However, in order to do so now they must give up a piece of the team in order to get something back, rather than just parting with contract money. Granted, free agents can be expensive and an organization can at times put themselves in the situation where they overpay a player for underperformance. On the other hand, in the Angels situation one would expect that they would learn from both the Vernon Wells and Josh Hamilton contractual catastrophes. In comparison, all three players mentioned above are relatively young, and are in their prime, and all three of them produced impressive offensive numbers this past season and show no signs of decline.
Are the Angels satisfied with another average or subpar season? How does the organization justify raising prices on season ticket holders and the average fan this coming season? The fan base was told in previous years that the organization wants to wait for a strong free agent market, how much stronger can the market get? Yes, this team can compete as is, but can they legitimately contend? It is my current belief that this team cannot contend as it’s currently constructed. If an organization doesn’t have a strong farm system, which the Angels do not, then the next logical course of action is to go after a free agent that fits a glaring need; something that the Angels did not do.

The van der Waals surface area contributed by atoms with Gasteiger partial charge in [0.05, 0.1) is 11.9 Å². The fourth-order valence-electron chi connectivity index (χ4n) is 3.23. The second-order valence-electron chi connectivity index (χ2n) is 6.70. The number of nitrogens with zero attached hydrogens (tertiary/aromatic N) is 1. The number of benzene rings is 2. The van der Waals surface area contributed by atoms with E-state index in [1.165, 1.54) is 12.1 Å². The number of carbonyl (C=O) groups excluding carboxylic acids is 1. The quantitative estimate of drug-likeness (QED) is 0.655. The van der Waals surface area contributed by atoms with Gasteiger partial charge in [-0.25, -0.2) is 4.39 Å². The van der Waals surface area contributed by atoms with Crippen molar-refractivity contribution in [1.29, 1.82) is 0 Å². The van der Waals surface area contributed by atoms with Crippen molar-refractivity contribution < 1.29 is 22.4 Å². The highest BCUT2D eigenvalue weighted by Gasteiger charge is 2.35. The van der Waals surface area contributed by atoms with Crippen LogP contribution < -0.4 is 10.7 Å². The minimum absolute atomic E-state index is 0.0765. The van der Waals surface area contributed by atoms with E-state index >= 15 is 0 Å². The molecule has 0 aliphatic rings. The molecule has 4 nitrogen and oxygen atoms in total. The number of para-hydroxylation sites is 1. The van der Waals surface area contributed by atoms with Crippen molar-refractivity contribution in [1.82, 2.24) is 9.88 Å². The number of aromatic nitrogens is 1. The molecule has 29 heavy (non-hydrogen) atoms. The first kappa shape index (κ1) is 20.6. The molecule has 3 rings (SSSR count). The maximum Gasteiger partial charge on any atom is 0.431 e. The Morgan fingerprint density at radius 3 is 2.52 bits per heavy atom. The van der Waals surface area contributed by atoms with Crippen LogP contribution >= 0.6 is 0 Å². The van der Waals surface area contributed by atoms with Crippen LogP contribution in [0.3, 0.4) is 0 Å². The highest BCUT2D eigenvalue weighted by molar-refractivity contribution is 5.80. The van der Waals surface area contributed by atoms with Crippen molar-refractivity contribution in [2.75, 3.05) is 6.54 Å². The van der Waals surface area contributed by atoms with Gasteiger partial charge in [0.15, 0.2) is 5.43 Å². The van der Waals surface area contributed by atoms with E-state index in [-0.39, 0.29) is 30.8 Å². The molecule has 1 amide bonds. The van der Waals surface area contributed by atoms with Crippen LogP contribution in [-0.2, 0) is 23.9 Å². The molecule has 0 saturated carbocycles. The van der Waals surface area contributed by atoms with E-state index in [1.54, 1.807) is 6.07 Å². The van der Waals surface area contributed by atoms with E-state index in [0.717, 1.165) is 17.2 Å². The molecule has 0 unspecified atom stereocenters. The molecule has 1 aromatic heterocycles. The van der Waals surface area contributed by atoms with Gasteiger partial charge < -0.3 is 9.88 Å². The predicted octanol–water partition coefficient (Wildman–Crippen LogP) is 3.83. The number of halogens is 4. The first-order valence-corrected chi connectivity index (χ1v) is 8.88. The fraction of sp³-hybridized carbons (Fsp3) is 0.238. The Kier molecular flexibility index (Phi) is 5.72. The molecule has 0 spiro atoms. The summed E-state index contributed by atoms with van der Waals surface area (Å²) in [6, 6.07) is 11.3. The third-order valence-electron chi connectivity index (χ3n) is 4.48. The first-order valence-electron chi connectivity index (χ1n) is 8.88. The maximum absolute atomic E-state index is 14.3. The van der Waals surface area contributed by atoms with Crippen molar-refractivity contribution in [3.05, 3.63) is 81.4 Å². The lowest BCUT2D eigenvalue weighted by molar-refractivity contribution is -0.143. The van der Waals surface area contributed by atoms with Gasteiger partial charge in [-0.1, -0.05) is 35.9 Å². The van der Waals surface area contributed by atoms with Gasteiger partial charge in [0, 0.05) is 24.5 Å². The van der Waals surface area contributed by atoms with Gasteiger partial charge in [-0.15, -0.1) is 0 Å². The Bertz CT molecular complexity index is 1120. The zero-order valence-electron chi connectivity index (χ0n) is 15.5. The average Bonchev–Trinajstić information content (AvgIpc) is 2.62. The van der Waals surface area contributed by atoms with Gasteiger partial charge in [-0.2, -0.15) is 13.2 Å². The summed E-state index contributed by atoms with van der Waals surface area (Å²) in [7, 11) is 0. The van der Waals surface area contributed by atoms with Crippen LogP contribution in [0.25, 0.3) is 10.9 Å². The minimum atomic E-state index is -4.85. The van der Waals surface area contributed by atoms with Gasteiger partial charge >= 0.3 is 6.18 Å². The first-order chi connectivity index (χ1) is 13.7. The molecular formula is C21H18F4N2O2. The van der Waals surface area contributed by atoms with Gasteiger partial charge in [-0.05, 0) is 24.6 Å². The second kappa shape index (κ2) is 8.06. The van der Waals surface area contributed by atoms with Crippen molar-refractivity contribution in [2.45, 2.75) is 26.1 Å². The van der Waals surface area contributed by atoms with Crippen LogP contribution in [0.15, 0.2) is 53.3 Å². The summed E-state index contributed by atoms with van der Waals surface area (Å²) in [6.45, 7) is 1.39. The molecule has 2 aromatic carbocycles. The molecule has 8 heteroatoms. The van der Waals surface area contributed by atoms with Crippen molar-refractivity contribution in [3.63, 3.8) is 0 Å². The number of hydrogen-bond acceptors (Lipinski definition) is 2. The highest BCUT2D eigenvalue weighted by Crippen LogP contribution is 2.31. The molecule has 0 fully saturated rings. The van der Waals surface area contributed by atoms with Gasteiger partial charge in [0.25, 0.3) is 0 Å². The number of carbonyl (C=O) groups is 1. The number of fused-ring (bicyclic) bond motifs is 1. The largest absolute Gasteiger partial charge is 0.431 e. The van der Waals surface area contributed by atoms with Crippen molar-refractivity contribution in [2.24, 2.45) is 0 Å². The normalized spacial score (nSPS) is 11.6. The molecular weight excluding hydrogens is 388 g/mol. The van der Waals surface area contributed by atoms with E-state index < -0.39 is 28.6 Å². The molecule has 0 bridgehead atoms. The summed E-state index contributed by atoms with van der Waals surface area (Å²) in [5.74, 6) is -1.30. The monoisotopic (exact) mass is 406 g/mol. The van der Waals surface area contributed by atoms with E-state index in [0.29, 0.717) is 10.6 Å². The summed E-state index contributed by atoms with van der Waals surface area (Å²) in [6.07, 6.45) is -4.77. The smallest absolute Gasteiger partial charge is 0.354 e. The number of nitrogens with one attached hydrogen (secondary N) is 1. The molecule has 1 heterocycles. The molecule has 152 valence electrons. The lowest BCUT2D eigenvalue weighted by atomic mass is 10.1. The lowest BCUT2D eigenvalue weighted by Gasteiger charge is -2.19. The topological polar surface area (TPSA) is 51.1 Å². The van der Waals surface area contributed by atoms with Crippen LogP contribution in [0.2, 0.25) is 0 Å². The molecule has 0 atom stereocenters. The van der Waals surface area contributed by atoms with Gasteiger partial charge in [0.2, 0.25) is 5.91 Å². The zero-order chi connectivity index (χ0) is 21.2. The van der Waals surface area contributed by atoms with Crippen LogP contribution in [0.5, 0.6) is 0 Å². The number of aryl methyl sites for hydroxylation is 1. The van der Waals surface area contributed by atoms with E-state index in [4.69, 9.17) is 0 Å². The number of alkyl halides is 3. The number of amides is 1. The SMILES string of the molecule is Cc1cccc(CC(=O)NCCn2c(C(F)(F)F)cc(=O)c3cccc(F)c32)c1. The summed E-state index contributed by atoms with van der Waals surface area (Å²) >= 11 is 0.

It seems that the organization is going in the opposite direction; the Halos traded Efren Navarro to the Baltimore Orioles for cash consideration. Navarro was a spark plug in the Halos locker room. He was a backup first baseman but he also played some left field which would have helped the Angels’ situation should Nava and/or Gentry not work out in left field.
Indecisiveness is when one is presented with various feasible options and one cannot decide which option to go with. insecurity is when one is presented with the only clear option and one does not take action up on it. It is my strong belief that the Angels are very insecure as an organization.
In the past few seasons they have failed to balance short-term success with long-term sustainability. A shortcoming that they must address in the immediate future, the Angels’ fan base is getting restless, impatient, and annoyed. We have every right to be, the face of the franchise, Mike Trout has been through three General Managers since he was called to the major leagues. This shows tremendous instability as an organization.
Human nature is a fascinating a variable, it is a mental chess game within oneself; for Angels’ fans when our love for baseball is brought into the equation, human nature transitions to a fascinating metamorphosis, it becomes Halo nature. It is this Halo nature that drives our passion, love, and that times critique of this team. Halo nature allows for indecisiveness, but not insecurity. This organization needs to find out what the essence of Halo nature means to them.